What Does Our Reaction To Black Bloc Tactics Say About Us?

Most people would argue that the use of violence for the protection of self, their loved ones, or those more vulnerable, is justified.  Not as revenge, but as a necessary measure to combat a crime in progress.  A desire for revenge may be understandable, and even acceptable to some, but that’s not the topic.  The topic is defense.  The defense of others and ourselves.  The immediate interference in an assailants ability to inflict harm, or end a life, as the result of their current actions.

The state often uses a doctrine of preemptive measures to justify its violence.  Evidence of a crime is not necessary.  A perceived threat, or imagined potential of a challenge to the states ability to maintain control, is all that is required to warrant acts of violence ranging from human rights violations against individuals to military actions killing hundreds of thousands.  Even if a misguided sense of Nationalism causes you to agree with this doctrine, like revenge, preemptive action is not the topic.

Defense is the issue.  The right, even the necessity, to employ violence as a means of protection, is the point.  If someone is committing an act of violence against you, you have the right to use violence to stop them.  If someone is committing an act of violence against someone unable to defend themselves, you have the obligation to use any means necessary, even violence, to stop them.  Sometimes, employing violence as an act of self defense against an overwhelming enemy serves only to draw attention to your plight, or the plight of the defenseless, and bring others to your aid.  This too is a justified use of violence.

An argument over the definition of violence is often used to distract from the real issue.  The real issue is violence against humanity, or humans.  You may consider throwing a brick through a window violent.  You may be right.  However, if your value system equates a window, or a brick, or the corporation that owns the window that the brick flew through, with a human life, you may have much deeper issues to be resolved.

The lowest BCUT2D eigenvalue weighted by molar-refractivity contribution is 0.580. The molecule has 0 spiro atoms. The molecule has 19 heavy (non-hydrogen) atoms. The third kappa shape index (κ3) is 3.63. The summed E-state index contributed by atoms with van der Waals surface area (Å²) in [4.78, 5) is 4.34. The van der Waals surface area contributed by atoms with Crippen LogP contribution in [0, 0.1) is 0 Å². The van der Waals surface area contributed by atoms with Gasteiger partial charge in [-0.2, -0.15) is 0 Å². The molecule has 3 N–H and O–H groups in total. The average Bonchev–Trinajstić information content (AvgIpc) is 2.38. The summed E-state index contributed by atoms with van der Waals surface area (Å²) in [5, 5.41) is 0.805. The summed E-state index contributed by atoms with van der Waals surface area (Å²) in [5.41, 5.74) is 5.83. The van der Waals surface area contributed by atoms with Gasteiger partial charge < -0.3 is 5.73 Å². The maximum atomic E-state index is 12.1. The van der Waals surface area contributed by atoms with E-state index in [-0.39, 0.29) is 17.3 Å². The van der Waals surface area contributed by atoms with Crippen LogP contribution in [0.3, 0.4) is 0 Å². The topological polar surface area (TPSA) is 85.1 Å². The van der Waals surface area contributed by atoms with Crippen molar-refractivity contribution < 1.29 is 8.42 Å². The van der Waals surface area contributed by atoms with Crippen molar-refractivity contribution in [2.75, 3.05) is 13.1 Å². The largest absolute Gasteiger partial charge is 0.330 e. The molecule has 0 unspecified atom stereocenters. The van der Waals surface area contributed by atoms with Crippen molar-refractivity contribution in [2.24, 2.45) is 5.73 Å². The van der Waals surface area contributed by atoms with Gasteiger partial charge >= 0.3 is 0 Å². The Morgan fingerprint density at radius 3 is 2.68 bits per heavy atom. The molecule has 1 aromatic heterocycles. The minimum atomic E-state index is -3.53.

If your argument is simply that violence begets violence, you’re ignoring the fact that continued passivity has only encouraged increased violence.  Corporations, and States, have never ceased their acts of violence because of a lack of opposition.  They only stop once they get what they want.  To acquiesce, and accept their terms for your compliance, is not a victory for passivity.  The control and ownership imposed when we comply is a grotesque act of violence against humanity in and of itself.  By those rules, you must give up your life in order to keep it.  It’s a slave mentality.  Excuses not to defend oneself, or the vulnerable among us, are simply that, excuses.

There’s been a great deal of discussion about the ‘violence’ of Black Bloc tactics.  The unconscionable act of vandalizing the ill-gotten property of corporations and financial institutions, that fund the endless wars and exploit millions of workers, has received criticism from all quarters.  These institutions, that treat people as disposable, seem to have convinced many that they have the right, protected by the state, to have the resulting profits treated as unassailable while they remain unaccountable for their crimes.  Protesters, on the other hand, are held to a strict code of conduct not applied to the criminals that victimize us all. If this continues to be allowed, what does it say about our values?

State sanctioned crime, including brutality and murder by the police, the military, and the prison system, as well as corporate crime committed through depraved indifference, criminal misconduct, and intentional acts of violence, do not even find their way into the annual FBI crime statistics.  There is not one mention of a banker complicit in profiting from the scuttling of the economy in 2007, or the politicians that assisted them.  George Bush, Barack Obama, Dick Cheney, or companies such as Halliburton don’t make any ten most wanted list for the millions of lives they’ve destroyed through unjust military campaigns or war profiteering.  There’s no bounty being offered for Big Oil or Big Pharma executives, or their Boards of Directors, despite the damage they inflict on the environment and billions of people. But, somewhere in the FBI tomes that catalogue the sins of man, you’ll find a record of that single broken Bank of America window for which some poor schmuck was punished.

WalMart, the worlds largest corporation, exploits workers at home and abroad, both in manufacturing and retail, and destroys the communities it invades with impunity.  The very existence of a WalMart store is a guarantee that thousands, perhaps even millions, of  lives are been negatively impacted, exploited, and often irrevocably ruined.   Where is the outrage over that? Why are they allowed to continue?  An individual guilty of the same would be locked away.  WalMart gets tax breaks, and politicians lining up for ribbon cutting ceremonies for the next new super center.